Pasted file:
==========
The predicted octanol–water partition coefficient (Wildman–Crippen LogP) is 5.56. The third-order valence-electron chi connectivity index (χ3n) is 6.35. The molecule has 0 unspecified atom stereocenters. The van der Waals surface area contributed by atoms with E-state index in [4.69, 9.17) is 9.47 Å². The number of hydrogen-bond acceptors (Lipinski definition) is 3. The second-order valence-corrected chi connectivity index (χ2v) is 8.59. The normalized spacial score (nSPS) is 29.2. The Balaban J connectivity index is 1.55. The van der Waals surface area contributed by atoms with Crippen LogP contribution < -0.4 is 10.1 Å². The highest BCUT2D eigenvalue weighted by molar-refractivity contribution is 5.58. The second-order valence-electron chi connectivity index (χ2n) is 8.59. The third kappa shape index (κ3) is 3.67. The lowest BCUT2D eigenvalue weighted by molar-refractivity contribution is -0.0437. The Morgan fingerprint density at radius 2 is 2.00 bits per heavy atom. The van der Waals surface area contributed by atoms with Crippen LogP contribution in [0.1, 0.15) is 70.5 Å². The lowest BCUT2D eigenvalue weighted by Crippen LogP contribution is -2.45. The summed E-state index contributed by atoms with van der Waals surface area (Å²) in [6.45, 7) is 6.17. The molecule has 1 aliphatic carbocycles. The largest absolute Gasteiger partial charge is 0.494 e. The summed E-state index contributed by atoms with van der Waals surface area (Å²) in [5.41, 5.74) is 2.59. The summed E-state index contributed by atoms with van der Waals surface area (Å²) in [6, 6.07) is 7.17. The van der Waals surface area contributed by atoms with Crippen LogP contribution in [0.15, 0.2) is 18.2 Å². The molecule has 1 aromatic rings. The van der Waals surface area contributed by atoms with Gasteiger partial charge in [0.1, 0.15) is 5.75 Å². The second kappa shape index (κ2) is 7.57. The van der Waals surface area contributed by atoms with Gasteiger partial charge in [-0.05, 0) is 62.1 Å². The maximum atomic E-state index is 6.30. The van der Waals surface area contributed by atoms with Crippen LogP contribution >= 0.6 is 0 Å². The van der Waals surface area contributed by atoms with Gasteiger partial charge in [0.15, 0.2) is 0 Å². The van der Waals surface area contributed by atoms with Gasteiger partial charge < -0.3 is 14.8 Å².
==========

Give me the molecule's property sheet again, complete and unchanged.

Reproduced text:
The predicted octanol–water partition coefficient (Wildman–Crippen LogP) is 5.56. The third-order valence-electron chi connectivity index (χ3n) is 6.35. The molecule has 0 unspecified atom stereocenters. The van der Waals surface area contributed by atoms with E-state index in [4.69, 9.17) is 9.47 Å². The number of hydrogen-bond acceptors (Lipinski definition) is 3. The second-order valence-corrected chi connectivity index (χ2v) is 8.59. The normalized spacial score (nSPS) is 29.2. The Balaban J connectivity index is 1.55. The van der Waals surface area contributed by atoms with Crippen LogP contribution < -0.4 is 10.1 Å². The highest BCUT2D eigenvalue weighted by molar-refractivity contribution is 5.58. The second-order valence-electron chi connectivity index (χ2n) is 8.59. The third kappa shape index (κ3) is 3.67. The lowest BCUT2D eigenvalue weighted by molar-refractivity contribution is -0.0437. The Morgan fingerprint density at radius 2 is 2.00 bits per heavy atom. The van der Waals surface area contributed by atoms with Crippen LogP contribution in [0.1, 0.15) is 70.5 Å². The lowest BCUT2D eigenvalue weighted by Crippen LogP contribution is -2.45. The summed E-state index contributed by atoms with van der Waals surface area (Å²) in [6.45, 7) is 6.17. The molecule has 1 aliphatic carbocycles. The largest absolute Gasteiger partial charge is 0.494 e. The summed E-state index contributed by atoms with van der Waals surface area (Å²) in [5.41, 5.74) is 2.59. The summed E-state index contributed by atoms with van der Waals surface area (Å²) in [6, 6.07) is 7.17. The van der Waals surface area contributed by atoms with Crippen LogP contribution in [0.15, 0.2) is 18.2 Å². The molecule has 1 aromatic rings. The van der Waals surface area contributed by atoms with Gasteiger partial charge in [0.1, 0.15) is 5.75 Å². The second kappa shape index (κ2) is 7.57. The van der Waals surface area contributed by atoms with Gasteiger partial charge in [-0.05, 0) is 62.1 Å². The maximum atomic E-state index is 6.30. The van der Waals surface area contributed by atoms with Crippen LogP contribution >= 0.6 is 0 Å². The van der Waals surface area contributed by atoms with Gasteiger partial charge in [0.15, 0.2) is 0 Å². The van der Waals surface area contributed by atoms with Gasteiger partial charge < -0.3 is 14.8 Å².